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259 suspected overdose deaths in Vancouver this year

October 3 2017 City staff present update to Council on actions and impacts of the overdose crisis on Vancouver

"Huge thanks to all the City staff, first responders, community service workers, and people with lived experience who continue to work tirelessly on the front-lines to save lives."

Checking blood pressure

Today, City staff presented an update to council on the City's response to the overdose crisis. Also in attendance was Dr. Perry Kendall, Provincial Heath Officer, who presented a province-wide update on the crisis, along with Deputy Minister of Mental Health and Addictions, Doug Hughes who also gave remarks on the provincial response and investment in addressing the overdose crisis.

Recent statistics

The most recent statistics shared in today's presentation show as of September 24, a staggering 259 suspected overdose deaths so far in 2017, as reported by the Vancouver Police Department (VPD). Vancouver Fire and Rescue Services (VFRS) has received 5,062 overdose calls for the same period, surpassing 2016's total, and putting the City on track for nearly 7,000 by year's end.

"Today's update on fentanyl overdose deaths in Vancouver was a grim reminder of a grueling crisis that has affected thousands of families across the City. I'm optimistic that the new BC government's attention to and investments in tackling the overdose epidemic will support the City's front-line efforts and in partnership we can save lives, end mental health and addictions stigma and get people the help they need, when they need it," says Mayor Gregor Robertson.

"Huge thanks to all the City staff, first responders, community service workers, and people with lived experience who continue to work tirelessly on the front-lines to save lives."

Province-wide crisis

While the majority of overdose support calls are coming from the Downtown East Side, the health and safety interventions in the neighbourhood are working. For every 27 calls, one death is reported, compared with a ratio of one death for every nine calls in Midtown and South Vancouver.

"We're seeing an unprecedented level of overdose response calls and related deaths all across the province, and Vancouver has been one of the hardest hit regions," says Dr. Perry Kendall, Provincial Health Officer.

"The province is making important investments in fighting this public health crisis and we need to put our focus on preventing people who overdose from dying, keeping people safe when using substances, creating a range of treatment options, and supporting people on their healing journey."

Funding to address the crisis

In 2017, the Council approved an investment of $3.5 million allocated to addressing the crisis. The investment resulted in the following actions:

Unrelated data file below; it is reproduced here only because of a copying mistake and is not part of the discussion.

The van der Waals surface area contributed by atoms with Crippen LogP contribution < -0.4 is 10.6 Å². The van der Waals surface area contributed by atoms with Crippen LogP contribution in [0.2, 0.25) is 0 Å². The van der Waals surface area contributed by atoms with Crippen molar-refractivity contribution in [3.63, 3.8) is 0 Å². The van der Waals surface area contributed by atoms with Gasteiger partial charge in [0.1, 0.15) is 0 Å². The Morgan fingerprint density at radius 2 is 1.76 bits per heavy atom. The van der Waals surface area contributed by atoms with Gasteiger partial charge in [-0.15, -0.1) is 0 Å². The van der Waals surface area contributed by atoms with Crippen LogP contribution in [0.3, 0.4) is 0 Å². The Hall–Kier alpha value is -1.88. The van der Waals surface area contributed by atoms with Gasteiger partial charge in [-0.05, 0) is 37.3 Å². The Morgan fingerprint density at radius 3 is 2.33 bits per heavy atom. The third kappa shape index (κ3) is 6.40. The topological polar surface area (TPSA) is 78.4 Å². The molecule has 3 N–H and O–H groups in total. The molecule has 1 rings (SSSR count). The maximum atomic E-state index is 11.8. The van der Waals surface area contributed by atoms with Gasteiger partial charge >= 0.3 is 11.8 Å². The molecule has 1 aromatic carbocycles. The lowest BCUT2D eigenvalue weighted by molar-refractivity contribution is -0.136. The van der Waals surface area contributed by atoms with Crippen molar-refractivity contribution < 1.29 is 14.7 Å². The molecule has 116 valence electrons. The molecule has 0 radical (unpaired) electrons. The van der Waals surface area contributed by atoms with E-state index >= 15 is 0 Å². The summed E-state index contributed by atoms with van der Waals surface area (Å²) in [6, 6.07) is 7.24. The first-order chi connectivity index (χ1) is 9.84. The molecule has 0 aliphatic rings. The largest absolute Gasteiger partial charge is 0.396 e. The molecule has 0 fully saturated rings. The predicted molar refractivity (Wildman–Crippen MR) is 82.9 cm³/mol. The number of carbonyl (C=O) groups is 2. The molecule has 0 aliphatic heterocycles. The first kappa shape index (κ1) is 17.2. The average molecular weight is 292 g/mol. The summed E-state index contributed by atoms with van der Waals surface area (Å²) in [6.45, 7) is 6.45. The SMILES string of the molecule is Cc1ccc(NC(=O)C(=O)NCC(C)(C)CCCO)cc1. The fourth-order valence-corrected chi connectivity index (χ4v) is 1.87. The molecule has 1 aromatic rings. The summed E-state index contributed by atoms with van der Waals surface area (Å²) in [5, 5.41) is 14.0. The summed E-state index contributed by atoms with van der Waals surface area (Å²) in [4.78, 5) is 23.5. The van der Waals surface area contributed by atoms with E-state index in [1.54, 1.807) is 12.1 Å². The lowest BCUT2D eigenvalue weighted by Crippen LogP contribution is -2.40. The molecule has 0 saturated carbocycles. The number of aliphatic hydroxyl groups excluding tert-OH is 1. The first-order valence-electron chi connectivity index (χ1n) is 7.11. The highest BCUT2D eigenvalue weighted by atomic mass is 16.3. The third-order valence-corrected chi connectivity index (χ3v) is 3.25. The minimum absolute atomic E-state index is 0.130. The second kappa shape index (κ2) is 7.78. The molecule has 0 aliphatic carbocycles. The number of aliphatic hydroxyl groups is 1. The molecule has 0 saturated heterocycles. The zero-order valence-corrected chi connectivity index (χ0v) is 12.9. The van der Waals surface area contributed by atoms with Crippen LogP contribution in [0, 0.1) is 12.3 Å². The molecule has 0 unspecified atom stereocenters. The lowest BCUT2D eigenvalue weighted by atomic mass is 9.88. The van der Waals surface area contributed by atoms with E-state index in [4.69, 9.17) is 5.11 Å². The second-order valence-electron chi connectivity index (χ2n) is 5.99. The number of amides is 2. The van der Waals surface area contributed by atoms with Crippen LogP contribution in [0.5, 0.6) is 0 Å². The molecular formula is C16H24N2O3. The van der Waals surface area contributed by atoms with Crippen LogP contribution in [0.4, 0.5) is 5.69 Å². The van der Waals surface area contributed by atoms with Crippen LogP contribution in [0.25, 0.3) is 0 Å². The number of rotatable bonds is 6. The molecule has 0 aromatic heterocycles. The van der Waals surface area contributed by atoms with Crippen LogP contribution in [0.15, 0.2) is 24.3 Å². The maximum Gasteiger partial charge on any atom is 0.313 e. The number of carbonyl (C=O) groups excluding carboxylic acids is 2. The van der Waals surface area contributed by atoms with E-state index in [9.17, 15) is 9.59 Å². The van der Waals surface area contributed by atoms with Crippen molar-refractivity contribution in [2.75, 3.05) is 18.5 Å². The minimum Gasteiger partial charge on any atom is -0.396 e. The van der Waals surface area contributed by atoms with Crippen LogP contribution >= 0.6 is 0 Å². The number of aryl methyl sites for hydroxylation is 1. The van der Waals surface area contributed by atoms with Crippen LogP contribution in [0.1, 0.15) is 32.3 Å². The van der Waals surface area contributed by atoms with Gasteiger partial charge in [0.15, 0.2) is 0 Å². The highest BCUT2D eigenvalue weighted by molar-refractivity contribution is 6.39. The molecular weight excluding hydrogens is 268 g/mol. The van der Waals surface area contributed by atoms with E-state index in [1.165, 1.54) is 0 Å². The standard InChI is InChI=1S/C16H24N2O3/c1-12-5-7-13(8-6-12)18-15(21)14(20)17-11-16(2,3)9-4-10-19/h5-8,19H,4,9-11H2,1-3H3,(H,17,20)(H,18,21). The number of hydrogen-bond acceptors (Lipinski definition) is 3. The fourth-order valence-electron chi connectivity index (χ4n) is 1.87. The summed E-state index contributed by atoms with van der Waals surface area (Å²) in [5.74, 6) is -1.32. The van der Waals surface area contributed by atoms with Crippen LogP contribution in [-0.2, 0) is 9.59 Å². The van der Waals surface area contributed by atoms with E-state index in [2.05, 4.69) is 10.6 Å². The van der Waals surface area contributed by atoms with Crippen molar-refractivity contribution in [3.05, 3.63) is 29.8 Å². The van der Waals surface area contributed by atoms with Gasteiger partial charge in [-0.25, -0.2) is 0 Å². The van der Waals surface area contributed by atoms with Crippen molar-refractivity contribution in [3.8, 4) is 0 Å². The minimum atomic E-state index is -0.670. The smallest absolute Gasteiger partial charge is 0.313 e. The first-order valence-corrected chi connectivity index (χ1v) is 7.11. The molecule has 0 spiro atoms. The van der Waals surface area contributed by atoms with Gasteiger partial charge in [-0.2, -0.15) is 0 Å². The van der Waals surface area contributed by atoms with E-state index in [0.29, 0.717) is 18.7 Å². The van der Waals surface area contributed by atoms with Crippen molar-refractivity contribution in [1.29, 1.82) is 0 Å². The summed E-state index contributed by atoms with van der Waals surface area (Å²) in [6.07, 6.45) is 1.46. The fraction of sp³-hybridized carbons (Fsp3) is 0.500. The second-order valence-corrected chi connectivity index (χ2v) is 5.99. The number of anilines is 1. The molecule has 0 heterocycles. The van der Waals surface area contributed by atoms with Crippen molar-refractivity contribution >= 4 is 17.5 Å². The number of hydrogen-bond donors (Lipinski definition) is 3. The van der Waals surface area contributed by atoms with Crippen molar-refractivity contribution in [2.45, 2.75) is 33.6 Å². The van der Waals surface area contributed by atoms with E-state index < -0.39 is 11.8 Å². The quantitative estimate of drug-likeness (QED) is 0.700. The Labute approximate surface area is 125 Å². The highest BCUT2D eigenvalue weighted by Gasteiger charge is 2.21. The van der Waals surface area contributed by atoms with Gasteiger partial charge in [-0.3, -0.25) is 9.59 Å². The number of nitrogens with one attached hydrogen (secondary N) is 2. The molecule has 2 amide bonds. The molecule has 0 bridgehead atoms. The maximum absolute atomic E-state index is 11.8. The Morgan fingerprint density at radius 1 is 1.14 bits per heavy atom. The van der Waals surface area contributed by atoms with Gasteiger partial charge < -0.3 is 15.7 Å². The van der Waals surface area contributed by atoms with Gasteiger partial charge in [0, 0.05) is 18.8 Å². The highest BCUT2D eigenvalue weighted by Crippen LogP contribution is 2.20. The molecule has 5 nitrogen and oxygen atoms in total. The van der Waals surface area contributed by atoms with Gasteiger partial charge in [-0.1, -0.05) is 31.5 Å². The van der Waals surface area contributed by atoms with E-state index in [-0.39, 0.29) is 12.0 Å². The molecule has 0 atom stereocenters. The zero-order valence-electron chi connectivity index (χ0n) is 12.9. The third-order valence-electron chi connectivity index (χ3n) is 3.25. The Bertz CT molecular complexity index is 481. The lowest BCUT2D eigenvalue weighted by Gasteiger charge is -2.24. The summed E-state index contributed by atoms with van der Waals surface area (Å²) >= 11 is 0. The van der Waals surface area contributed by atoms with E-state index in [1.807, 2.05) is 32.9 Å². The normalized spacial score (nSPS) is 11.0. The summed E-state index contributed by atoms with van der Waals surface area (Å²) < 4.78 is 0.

• 2.05 million was invested in Vancouver Fire and Rescue Services
  • $1.02 million was distributed to organizations working on the front line through community overdose grants
  • $430,000 went to community policing and safety programs

Community involvement

Through these important investments in community-led organizations, the City has seen positive impacts in both the Downtown East Side and communities across Vancouver. A few highlights of this investment include:

  • City funds have assisted in the creation of an Urban Indigenous Opioid Task Force, coordinated by the Metro Vancouver Aboriginal Executive Council. Indigenous people are three times more likely to die from an overdose than non-Indigenous people, and this task force brings together leaders from 23 member organizations to:
    • Identify emerging priorities
    • Disseminate information
    • Build capacity
    • Develop policy recommendations around the crisis
  • Spikes on Bikes, a cycle based needle recovery and overdose response team operated by the PHS Community Services Society, have collected over 100,000 needles and attended to 77 overdoses. From January to August 2017, needle reports were up nearly 70 per cent from the same time last year. The Spikes on Bikes team currently operates in the Downtown East Side (partially funded by Vancouver Coastal Health), Strathcona, Granville Corridor, and the West End. A pilot expansion to Olympic Village was recently instated.
  • City engineering has partnered with VPD, VFRS, and Emergency Health Services to install reference signs in the Downtown East Side laneways and alleys to help first responders locate people that are overdosing. First responders have had difficulty locating people overdosing in Downtown East Side lanes and the new signage helps them reach people more efficiently.

Provincial funding

The Provincial government recently announced a commitment of $31.14 million that will be allocated to addressing the overdose crisis including:

  • $15 million to support innovative community programs
  • $6 million to scale up naloxone distribution
  • $3.4 million for a mobile response team to provide overdose response training
  • $6.74 million to develop a public awareness campaign
  • Additional funds that will be allocated to scale up rapid access treatment and new addictions clinics.

The City is very encouraged to see such a strong investment from the provincial government to make this public health emergency a top priority. The City will continue to collaborate with senior levels of government on this crisis.

A full report back to council on the City's investment in fighting the overdose crisis will be presented in 2018. City staff will be presenting a report to council in November 2017 on the Healthy City Strategy, working to move the city from crisis to a healthy city for all.

Toxicology reports on the most recent deaths are not yet complete, and final overdose death numbers need to be confirmed by the BC Coroners Service.

Read the BC Coroners Services' report on Illicit Drug Overdose Deaths in BC, January 1, 2007 to July 2017 (490 KB).